Thee Headcoats, In Tweed We Trust (Damaged Goods) The most high-profile LP by Thee Headcoats probably remains the one they did for Sub Pop in 1990 (roughly a year after they formed), and while it’s surely a great one (with excellent jacket art by Dan Clowes), this slab from ’96 puts the lie to the idea that the long-playing records by Wild Billy Childish, Bruce Brand, and Johnny “Tub” Johnson all sound pretty much the same. Sub Pop’s Heaven’s to Murgatroyd, Even! It’s Thee Headcoats (Already) was a pounder, but it was also a display of range. Contrasting, Thee Headcoatees are nowhere in sight here, and the slices of solo Billy in bluesy mode are also absent. Instead, In Tweed We Trust is just top-to-bottom stomping UK Beat-descended punk rock action. As the sleeve boldly claims, England’s finest. A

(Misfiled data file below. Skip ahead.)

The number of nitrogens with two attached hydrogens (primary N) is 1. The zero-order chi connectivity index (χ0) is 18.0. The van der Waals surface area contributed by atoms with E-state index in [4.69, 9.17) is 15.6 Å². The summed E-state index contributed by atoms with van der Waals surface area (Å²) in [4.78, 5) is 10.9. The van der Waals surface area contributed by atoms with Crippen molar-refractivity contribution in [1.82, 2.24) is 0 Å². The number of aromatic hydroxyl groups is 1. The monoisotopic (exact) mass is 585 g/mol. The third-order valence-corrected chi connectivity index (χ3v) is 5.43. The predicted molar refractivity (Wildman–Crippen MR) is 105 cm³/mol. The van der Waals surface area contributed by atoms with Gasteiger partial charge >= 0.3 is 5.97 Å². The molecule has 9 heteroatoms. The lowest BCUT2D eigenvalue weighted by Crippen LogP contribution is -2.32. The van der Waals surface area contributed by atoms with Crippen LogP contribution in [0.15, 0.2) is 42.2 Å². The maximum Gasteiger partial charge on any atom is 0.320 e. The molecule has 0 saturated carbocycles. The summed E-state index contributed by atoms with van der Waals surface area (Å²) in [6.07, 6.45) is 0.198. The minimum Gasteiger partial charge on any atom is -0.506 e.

Arve Henriksen, The Height of the Reeds (Rune Grammofon) Classically trained, Henriksen is a trumpet player, vocalist, and composer. He has a slew of prior recordings out under his name, most on Rune Grammofon, but amongst other labels a few on ECM as well; he’s also worked in groups including Supersilent, which is where I first heard him. His latest began as a commissioned work composed by Henriksen with Eivind Aarset and Jan Bang originally intended to accompany a sound walk across the Humber Bridge in UK city of Hull in April-June 2017. Headphones were utilized. Soaking this up through the same device while sitting in a chair in my vast listening den, I can understand why the experience proved such a hit. The blend of jazz, classical, and ambient is warm and quite welcoming. A-